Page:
Case of the Week 11-19-12 Part 1: Lower Back Pain - Rapid Responder | Modern Manual Therapy Blog

Case of the Week 11-19-12 Part 1: Lower Back Pain - Rapid Responder

There is another point that distinguishes a Rapid Responder from a Slow Responder. You can also make them worse very rapidly!
My deal with patients on evaluation is that we should both see improvements in their condition, function, pain, and/or motion, within 6 visits. If not a referral is in order. I had treated this particular patient for his right shoulder with good resolution (avoided R/C surgery), and lumbar/hip pain on two other occasions with good outcomes. This third episode in 4-5 years was his worst.

His eval was as follows:

Subjective: Pt reports onset of cramping in right calf 3-4 weeks ago. It has since worsened and progressed to R gluteal pain that radiates distally to below the knee. He also has intermittent central lumbar pain. His are Sx worse at night, but also felt during the day during WB ADLs. Sx rated 8-10/10. Functionally, he is limited in working out on the elliptical, supine lying, exercise.

Objective: fair sitting posture, moderate forward head

Key: F = functional (WNL), D=Dysfunctional, N = non-painful, P=Painful

flexion DN, mod loss
extension DN, sev loss

repeated extension in lying and standing, DN, sev loss, PDM, no worse as a result

repeated SGIS blocked and painful on the right, increased, no worse as a result

Flexion Left FN Right FN
Extension Left DN, mod Right DN, sev
Int Rot Left DN, mod Right DN, sev
Ext Rot Left FN Right DN, mod

Df Left DN, sev Right DN, sev
Pf Left FN Right FN

Myofascia: moderate restrictions in B lumbar paraspinal, B iliac crests medial to lateral, R gastroc/soleus posteriorly and superolaterally, R quadratus lumborum

lower limb neurodynamic test mod restricted painful on R with sciatic nerve bias.

We started with some of the things that made him better in the past, postural correction, functional release to the QL, psoas, right ITB and hamstings, hip MWM, and long axis distractions. He was instructed on SGIS for HEP to be performed hourly. On visits 2-3, he was no better, hip ROM was unchanged and now even measuring it caused pain in the lumbar spine, we tried repeated extension in standing and lying as HEP for the next few visits with adding neurodynamics to the sciatic nerve in tensioning and sliding. On visits 4-5 he was worse coming in (increased pain). After Tx, his complaints and function were made worse upon WB; his complaints had peripherlized with even less ability to WB on his right LE. He also now had a lateral shift away from the pain.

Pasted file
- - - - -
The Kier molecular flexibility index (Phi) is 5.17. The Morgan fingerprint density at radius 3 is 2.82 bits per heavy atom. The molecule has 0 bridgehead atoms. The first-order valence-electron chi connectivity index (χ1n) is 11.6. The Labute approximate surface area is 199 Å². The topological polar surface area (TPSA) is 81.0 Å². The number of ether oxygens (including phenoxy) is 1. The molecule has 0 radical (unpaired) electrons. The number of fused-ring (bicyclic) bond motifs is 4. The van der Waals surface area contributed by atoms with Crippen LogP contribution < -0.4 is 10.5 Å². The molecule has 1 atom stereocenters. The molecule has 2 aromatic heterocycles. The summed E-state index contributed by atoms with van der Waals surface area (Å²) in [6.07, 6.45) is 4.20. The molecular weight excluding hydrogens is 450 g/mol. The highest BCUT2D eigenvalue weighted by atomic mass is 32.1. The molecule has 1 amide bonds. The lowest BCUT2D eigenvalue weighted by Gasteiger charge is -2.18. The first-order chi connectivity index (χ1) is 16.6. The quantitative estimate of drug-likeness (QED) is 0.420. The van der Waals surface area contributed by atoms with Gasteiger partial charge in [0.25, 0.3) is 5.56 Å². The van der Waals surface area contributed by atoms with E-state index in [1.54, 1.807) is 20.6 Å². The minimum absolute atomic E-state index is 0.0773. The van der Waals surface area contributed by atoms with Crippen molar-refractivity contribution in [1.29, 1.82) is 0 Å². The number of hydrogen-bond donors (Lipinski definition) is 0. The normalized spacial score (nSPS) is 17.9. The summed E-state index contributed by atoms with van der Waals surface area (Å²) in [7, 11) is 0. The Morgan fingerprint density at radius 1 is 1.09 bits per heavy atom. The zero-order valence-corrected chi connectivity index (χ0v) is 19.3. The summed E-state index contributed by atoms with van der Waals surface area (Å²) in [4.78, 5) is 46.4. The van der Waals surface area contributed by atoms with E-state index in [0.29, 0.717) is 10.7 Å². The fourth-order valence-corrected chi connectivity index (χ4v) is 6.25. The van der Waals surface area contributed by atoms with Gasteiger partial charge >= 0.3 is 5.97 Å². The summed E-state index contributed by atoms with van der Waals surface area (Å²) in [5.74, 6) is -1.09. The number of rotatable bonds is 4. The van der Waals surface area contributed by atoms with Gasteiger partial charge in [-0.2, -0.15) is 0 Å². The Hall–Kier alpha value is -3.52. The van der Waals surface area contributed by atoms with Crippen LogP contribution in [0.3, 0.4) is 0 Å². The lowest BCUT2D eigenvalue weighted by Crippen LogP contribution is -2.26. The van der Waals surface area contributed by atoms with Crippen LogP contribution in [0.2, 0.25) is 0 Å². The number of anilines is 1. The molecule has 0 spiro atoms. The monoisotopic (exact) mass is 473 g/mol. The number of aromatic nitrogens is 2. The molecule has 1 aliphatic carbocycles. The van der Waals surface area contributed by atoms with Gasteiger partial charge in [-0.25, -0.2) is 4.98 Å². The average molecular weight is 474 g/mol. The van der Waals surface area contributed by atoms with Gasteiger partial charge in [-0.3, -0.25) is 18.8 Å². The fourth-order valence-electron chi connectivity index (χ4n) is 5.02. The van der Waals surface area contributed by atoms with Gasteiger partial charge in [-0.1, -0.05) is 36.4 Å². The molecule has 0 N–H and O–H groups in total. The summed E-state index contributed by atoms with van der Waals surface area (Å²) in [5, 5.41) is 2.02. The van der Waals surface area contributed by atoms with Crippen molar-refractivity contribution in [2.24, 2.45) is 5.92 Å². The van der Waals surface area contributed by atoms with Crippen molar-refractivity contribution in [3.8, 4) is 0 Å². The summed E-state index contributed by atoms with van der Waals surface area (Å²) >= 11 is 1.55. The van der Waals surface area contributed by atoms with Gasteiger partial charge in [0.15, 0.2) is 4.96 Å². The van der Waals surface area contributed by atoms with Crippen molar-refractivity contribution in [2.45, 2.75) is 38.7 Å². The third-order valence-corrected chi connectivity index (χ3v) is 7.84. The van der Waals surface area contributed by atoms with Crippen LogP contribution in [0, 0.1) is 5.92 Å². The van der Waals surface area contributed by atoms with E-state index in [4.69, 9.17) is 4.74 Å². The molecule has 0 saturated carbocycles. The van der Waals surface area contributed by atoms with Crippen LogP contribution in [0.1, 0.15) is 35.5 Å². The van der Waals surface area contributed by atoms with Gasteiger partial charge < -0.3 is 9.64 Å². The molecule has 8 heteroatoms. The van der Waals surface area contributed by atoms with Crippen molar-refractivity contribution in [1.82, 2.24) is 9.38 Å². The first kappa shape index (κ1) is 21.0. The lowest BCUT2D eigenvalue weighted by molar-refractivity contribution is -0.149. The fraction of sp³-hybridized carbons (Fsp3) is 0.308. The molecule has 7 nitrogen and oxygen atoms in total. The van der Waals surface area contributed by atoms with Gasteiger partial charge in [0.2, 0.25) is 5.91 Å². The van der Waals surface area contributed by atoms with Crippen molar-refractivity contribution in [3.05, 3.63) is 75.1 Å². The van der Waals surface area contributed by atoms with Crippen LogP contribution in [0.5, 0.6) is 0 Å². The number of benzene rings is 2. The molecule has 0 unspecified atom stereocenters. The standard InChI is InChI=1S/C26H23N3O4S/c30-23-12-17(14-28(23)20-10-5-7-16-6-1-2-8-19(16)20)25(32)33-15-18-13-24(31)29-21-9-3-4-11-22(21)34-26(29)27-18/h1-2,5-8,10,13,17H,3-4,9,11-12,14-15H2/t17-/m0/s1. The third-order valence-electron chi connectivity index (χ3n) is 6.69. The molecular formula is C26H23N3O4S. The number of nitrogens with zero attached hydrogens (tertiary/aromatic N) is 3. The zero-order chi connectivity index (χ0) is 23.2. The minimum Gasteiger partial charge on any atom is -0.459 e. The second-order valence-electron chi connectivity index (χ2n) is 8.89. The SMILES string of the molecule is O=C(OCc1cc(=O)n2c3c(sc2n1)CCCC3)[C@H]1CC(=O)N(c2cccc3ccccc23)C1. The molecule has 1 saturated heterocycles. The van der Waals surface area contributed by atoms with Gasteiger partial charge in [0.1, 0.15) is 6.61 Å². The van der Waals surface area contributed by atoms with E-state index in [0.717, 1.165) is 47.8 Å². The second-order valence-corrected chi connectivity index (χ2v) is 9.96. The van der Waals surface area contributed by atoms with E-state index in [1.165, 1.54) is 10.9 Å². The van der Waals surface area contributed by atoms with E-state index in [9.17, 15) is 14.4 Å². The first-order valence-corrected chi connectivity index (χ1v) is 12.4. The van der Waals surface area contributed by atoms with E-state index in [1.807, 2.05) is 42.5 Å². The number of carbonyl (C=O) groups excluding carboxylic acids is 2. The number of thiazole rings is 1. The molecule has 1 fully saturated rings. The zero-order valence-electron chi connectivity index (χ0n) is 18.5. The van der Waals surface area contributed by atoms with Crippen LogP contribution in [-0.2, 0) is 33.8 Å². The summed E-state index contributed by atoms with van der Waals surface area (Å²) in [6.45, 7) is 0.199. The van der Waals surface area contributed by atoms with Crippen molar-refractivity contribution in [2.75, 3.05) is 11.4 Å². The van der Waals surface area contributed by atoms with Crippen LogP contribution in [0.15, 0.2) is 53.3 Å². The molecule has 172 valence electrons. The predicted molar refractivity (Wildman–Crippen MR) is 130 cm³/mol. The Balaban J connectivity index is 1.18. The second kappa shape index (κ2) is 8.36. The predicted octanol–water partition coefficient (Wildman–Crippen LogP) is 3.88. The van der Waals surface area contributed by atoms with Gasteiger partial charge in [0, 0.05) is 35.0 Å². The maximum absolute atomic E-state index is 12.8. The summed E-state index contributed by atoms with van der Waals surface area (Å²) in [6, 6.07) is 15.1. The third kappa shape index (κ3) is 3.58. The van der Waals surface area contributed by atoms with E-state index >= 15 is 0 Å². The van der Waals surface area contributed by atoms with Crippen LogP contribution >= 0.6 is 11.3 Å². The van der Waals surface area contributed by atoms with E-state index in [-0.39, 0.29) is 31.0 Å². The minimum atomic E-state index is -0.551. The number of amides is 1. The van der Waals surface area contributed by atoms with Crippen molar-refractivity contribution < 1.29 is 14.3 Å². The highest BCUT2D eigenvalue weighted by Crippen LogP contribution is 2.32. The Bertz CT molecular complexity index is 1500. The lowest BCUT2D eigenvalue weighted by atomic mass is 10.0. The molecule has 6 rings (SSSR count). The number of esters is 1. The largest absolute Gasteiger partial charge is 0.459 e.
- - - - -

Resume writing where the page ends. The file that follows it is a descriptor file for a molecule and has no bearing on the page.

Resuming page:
What would you do at this point?


  1. I think looking at repeated movements in the transverse plane may be worth exploring. As per MDT we've exhausted sagittal, followed by frontal plane movements. Since the P is asymmetric a technique such as sustained flexion/rotation in supine could be indicated. I'm thinking along the lines of a P/L or far lateral disc for my PT Dx Classification.

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  3. How was is neuro scan? Weakness? numbness/tingling? I would also like to know what his occupation is...sedentary? I would do acupuncture along the sciatic nerve pathway to help calm down a sensitized N.S. I would try some side lying flexion mobs at the lumbar spine to see how he responds. Maybe some crook lying lumbar traction (if in a lot of pain).

    Interesting case doc, always like hearing about the ones that don't miraculously respond in one session as is what many others on the internet report day after day. I find this stuff far more useful in my practice.

    Looking forward to the discussion!

  4. I did try frontal plane next, wait for part 2 to find out what happened!

  5. Yeah, no more accusations of always only posting miraculous cases! We can't do dry needling or acupuncture here in NY (actually no PT can do acupuncture in the US unless they're also an acupuncturist or MD/DO), but I did treat the neural container with IASTM and functional release. Good thinking Jesse!

  6. I would check the hep is being completed correctly and look to see if they are doing anything that may be irritating symptoms. would also look at the severe dorsiflexion restrictions. finally i would also look at some mulligan lumber NAGS and SNAGS. Failing that if Physio does continue to be unsuccessful referral for an injection should be considered as discussed during your ia appointment.

  7. The patient had been less than compliant with postural instructions in the past but always resolved. This time he was very compliant. I did try some Mulligan SMWMs - wait for part 2!